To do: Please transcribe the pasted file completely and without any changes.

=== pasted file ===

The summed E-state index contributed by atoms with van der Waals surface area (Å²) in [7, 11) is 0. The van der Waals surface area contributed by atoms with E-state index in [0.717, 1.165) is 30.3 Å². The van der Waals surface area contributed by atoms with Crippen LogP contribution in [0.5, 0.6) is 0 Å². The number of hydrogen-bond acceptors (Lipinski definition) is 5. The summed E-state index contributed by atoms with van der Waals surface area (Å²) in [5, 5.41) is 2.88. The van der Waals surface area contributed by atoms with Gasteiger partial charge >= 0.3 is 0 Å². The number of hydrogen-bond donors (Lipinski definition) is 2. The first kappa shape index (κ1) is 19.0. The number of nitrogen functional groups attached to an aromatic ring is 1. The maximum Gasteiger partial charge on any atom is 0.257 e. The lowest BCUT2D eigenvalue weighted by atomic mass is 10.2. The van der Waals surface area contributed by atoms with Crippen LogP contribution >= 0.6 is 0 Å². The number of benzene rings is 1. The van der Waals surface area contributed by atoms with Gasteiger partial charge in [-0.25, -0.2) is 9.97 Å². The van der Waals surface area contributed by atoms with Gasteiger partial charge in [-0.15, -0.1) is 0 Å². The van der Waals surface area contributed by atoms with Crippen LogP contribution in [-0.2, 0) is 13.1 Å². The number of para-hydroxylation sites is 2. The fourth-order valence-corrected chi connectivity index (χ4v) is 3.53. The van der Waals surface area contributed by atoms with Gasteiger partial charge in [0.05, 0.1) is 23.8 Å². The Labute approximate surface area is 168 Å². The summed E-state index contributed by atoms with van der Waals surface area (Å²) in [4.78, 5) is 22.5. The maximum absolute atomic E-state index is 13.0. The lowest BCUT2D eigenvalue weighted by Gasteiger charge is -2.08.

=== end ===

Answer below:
The summed E-state index contributed by atoms with van der Waals surface area (Å²) in [7, 11) is 0. The van der Waals surface area contributed by atoms with E-state index in [0.717, 1.165) is 30.3 Å². The van der Waals surface area contributed by atoms with Crippen LogP contribution in [0.5, 0.6) is 0 Å². The number of hydrogen-bond acceptors (Lipinski definition) is 5. The summed E-state index contributed by atoms with van der Waals surface area (Å²) in [5, 5.41) is 2.88. The van der Waals surface area contributed by atoms with Gasteiger partial charge >= 0.3 is 0 Å². The number of hydrogen-bond donors (Lipinski definition) is 2. The first kappa shape index (κ1) is 19.0. The number of nitrogen functional groups attached to an aromatic ring is 1. The maximum Gasteiger partial charge on any atom is 0.257 e. The lowest BCUT2D eigenvalue weighted by atomic mass is 10.2. The van der Waals surface area contributed by atoms with Crippen LogP contribution >= 0.6 is 0 Å². The number of benzene rings is 1. The van der Waals surface area contributed by atoms with Gasteiger partial charge in [-0.25, -0.2) is 9.97 Å². The van der Waals surface area contributed by atoms with Gasteiger partial charge in [-0.15, -0.1) is 0 Å². The van der Waals surface area contributed by atoms with Crippen LogP contribution in [-0.2, 0) is 13.1 Å². The number of para-hydroxylation sites is 2. The fourth-order valence-corrected chi connectivity index (χ4v) is 3.53. The van der Waals surface area contributed by atoms with Gasteiger partial charge in [0.05, 0.1) is 23.8 Å². The Labute approximate surface area is 168 Å². The summed E-state index contributed by atoms with van der Waals surface area (Å²) in [4.78, 5) is 22.5. The maximum absolute atomic E-state index is 13.0. The lowest BCUT2D eigenvalue weighted by Gasteiger charge is -2.08.